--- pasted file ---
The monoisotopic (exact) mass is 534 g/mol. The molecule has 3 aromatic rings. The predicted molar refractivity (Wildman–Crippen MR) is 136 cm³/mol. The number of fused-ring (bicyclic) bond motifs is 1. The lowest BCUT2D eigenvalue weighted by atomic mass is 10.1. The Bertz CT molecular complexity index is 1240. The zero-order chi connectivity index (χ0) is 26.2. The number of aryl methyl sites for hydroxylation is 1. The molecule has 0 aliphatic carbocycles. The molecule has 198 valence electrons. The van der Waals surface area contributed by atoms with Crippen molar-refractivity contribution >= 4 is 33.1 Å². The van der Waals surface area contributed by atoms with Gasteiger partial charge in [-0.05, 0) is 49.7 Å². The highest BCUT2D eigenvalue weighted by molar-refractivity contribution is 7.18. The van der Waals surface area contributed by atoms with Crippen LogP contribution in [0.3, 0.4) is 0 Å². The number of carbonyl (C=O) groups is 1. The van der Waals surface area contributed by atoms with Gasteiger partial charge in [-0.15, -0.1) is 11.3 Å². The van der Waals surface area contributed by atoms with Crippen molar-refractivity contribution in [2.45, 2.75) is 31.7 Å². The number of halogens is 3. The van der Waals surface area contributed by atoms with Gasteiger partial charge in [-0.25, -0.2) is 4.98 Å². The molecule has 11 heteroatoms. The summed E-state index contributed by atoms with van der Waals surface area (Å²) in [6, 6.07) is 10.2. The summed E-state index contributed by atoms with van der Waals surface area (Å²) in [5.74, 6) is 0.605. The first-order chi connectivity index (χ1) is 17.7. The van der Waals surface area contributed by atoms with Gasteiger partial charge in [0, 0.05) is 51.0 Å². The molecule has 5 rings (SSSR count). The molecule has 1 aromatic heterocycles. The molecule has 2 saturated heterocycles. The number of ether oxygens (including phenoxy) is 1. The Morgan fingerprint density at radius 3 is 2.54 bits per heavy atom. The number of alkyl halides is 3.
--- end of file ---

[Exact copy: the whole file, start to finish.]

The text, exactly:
The monoisotopic (exact) mass is 534 g/mol. The molecule has 3 aromatic rings. The predicted molar refractivity (Wildman–Crippen MR) is 136 cm³/mol. The number of fused-ring (bicyclic) bond motifs is 1. The lowest BCUT2D eigenvalue weighted by atomic mass is 10.1. The Bertz CT molecular complexity index is 1240. The zero-order chi connectivity index (χ0) is 26.2. The number of aryl methyl sites for hydroxylation is 1. The molecule has 0 aliphatic carbocycles. The molecule has 198 valence electrons. The van der Waals surface area contributed by atoms with Crippen molar-refractivity contribution >= 4 is 33.1 Å². The van der Waals surface area contributed by atoms with Gasteiger partial charge in [-0.05, 0) is 49.7 Å². The highest BCUT2D eigenvalue weighted by molar-refractivity contribution is 7.18. The van der Waals surface area contributed by atoms with Crippen LogP contribution in [0.3, 0.4) is 0 Å². The number of carbonyl (C=O) groups is 1. The van der Waals surface area contributed by atoms with Gasteiger partial charge in [-0.15, -0.1) is 11.3 Å². The van der Waals surface area contributed by atoms with Crippen molar-refractivity contribution in [2.45, 2.75) is 31.7 Å². The number of halogens is 3. The van der Waals surface area contributed by atoms with Gasteiger partial charge in [-0.25, -0.2) is 4.98 Å². The molecule has 11 heteroatoms. The summed E-state index contributed by atoms with van der Waals surface area (Å²) in [6, 6.07) is 10.2. The summed E-state index contributed by atoms with van der Waals surface area (Å²) in [5.74, 6) is 0.605. The first-order chi connectivity index (χ1) is 17.7. The van der Waals surface area contributed by atoms with Gasteiger partial charge in [0, 0.05) is 51.0 Å². The molecule has 5 rings (SSSR count). The molecule has 1 aromatic heterocycles. The molecule has 2 saturated heterocycles. The number of ether oxygens (including phenoxy) is 1. The Morgan fingerprint density at radius 3 is 2.54 bits per heavy atom. The number of alkyl halides is 3.